Three Latinas Are Leading the Future of Comedy on TV. Pay Attention.

With Gina Rodriguez, Eva Longoria, and America Ferrera fronting three different network comedies, Hollywood is finally inching toward better representation. It’s about damn time.

02.01.16 5:08 AM ET

Earlier this year at the Golden Globes, Eva Longoria and America Ferrera stole the show with their hilarious onstage banter: “Hi, I’m Eva Longoria, not Eva Mendes.” “And hi, I’m America Ferrera, not Gina Rodriguez.” “And neither one of us is Rosario Dawson.” “Well said, Salma.” “Thank you, Charo.” The duo’s brilliant opening called out an error during the Golden Globes nomination telecast, when Ferrera was mistaken for Rodriguez in a tweet. Just in case we need a reminder, they joked, not every Latina actress is the same.

New to Monday nights on NBC, Superstore stars Ferrera as megastore Cloud 9 floor supervisor Amy, an expert at both stacking paper towel pyramids and counseling her co-workers. Right after Superstore, people can tune in to watch Longoria play leading lady Ana Sofia Calderon in Telenovela, a comedy about the cast and crew of telenovela Las Leyes de Pasión. Both shows join Rodriguez’s Jane the Virgin as new, critically beloved series fronted by Latina actresses.

The fight for diverse representation in Hollywood continues to be an uphill battle, one that’s playing out right now with #OscarsSoWhite. It’s worth noting the significance of Longoria, Ferrera, and Rodriguez as Latinas fronting three network TV comedies at the same time. Telenovela and Jane the Virgin are unapologetically soapy and unapologetically Hispanic, while Superstore brings a more nuanced approach to how ethnicity is simply one part of a person’s character. We’re inching toward an entertainment landscape that better reflects the world that we live in, with these shows illustrating the multiplicity of Latino and Hispanic experiences.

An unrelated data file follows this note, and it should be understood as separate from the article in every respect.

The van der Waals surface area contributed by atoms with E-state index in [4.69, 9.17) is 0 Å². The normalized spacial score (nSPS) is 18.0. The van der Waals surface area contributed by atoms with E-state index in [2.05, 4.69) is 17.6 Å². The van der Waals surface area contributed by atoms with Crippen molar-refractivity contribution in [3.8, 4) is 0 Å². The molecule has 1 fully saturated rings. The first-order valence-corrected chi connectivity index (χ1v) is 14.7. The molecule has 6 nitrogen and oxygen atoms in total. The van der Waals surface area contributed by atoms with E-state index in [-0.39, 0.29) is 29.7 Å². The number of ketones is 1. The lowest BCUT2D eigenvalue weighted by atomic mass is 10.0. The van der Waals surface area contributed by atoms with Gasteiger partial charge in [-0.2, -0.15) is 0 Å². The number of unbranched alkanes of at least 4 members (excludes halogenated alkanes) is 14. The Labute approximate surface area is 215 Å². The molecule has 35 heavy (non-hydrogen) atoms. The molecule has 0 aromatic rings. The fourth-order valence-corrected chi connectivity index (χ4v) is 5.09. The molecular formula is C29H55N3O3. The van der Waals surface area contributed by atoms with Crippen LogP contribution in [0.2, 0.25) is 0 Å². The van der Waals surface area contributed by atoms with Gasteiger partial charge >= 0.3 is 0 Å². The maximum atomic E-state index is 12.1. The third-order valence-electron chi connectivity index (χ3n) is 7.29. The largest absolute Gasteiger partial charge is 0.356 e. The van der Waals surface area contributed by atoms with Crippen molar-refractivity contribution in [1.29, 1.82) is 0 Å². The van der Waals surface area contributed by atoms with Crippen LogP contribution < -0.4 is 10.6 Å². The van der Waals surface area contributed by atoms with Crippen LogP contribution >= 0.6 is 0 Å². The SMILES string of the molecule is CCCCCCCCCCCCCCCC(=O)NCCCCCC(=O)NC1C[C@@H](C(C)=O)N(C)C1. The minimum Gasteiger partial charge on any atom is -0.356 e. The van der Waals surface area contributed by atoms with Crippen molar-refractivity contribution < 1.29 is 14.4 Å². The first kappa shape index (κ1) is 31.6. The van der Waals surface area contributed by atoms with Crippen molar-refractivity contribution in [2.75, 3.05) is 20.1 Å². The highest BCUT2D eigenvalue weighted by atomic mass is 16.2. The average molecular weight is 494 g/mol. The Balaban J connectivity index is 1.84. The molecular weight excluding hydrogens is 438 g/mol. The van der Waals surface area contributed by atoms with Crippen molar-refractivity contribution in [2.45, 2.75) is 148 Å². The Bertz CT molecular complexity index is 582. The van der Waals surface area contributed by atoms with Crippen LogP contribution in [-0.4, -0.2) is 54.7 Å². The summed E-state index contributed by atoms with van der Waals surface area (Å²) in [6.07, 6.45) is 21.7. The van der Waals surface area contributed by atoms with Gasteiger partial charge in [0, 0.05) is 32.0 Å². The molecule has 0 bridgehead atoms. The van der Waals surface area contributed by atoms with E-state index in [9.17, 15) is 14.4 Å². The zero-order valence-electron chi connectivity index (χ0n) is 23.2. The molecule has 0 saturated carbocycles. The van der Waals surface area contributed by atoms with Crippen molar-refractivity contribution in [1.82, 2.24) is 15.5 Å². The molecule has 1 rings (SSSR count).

Critics have been in love with CW’s Jane the Virgin since its first season, for which Rodriguez won a Best Actress Golden Globe for her portrayal of Jane Villanueva. Jane the Virgin not only explores Jane’s Latina identity, but also different facets of what it means to be Latino in America today. When Jane is accidentally impregnated in the first episode, her Catholicism helps inform her feelings about possibly getting an abortion. On Telenovela, Ana deals with not knowing Spanish all that well and how that factors into dating the network’s white president, who definitely knows how to speak the language better than she does. While the show’s style may be over-the-top, it makes an insightful point about identity: Ana is Latina and reads Spanish lines while acting, but the language isn’t necessarily essential to her sense of self. There are intricacies to Jane and Ana that help show that while their ethnicity is important to them, it’s also not the only thing that defines them.

Both Jane the Virgin and Telenovela are odes to telenovela tropes that many Spanish-speaking families are familiar with—and whose moms and tías are probably obsessed with. Jane the Virgin is only a loose adaptation of the Venezuelan telenovela Juana la Virgen, but it keeps the original’s soapiness. Seriously, the entire premise is about a virgin who becomes pregnant through accidental artificial insemination. And whenever Jane’s hunky baby daddy Rafael strolls up, a classically melodramatic guitar melody plays. Telenovela mainly follows characters when they’re not producing scenes of Las Leyes de Pasión (think of it as a 30 Rock situation), but these outrageous tropes snake into the actors’ real lives too—like when an evil twin of one of the actors’ most despised coworkers shows up, or when Ana pretends to have amnesia after a set light falls on her head so she can evade an uncomfortable conversation with her best friend. The fictional Las Leyes de Pasión, meanwhile, evokes the actual aesthetic of these telenovelas, with fuzzy camera work, lots of sparkly sequins and, of course, air blowing through Longoria’s perpetually perfect hair.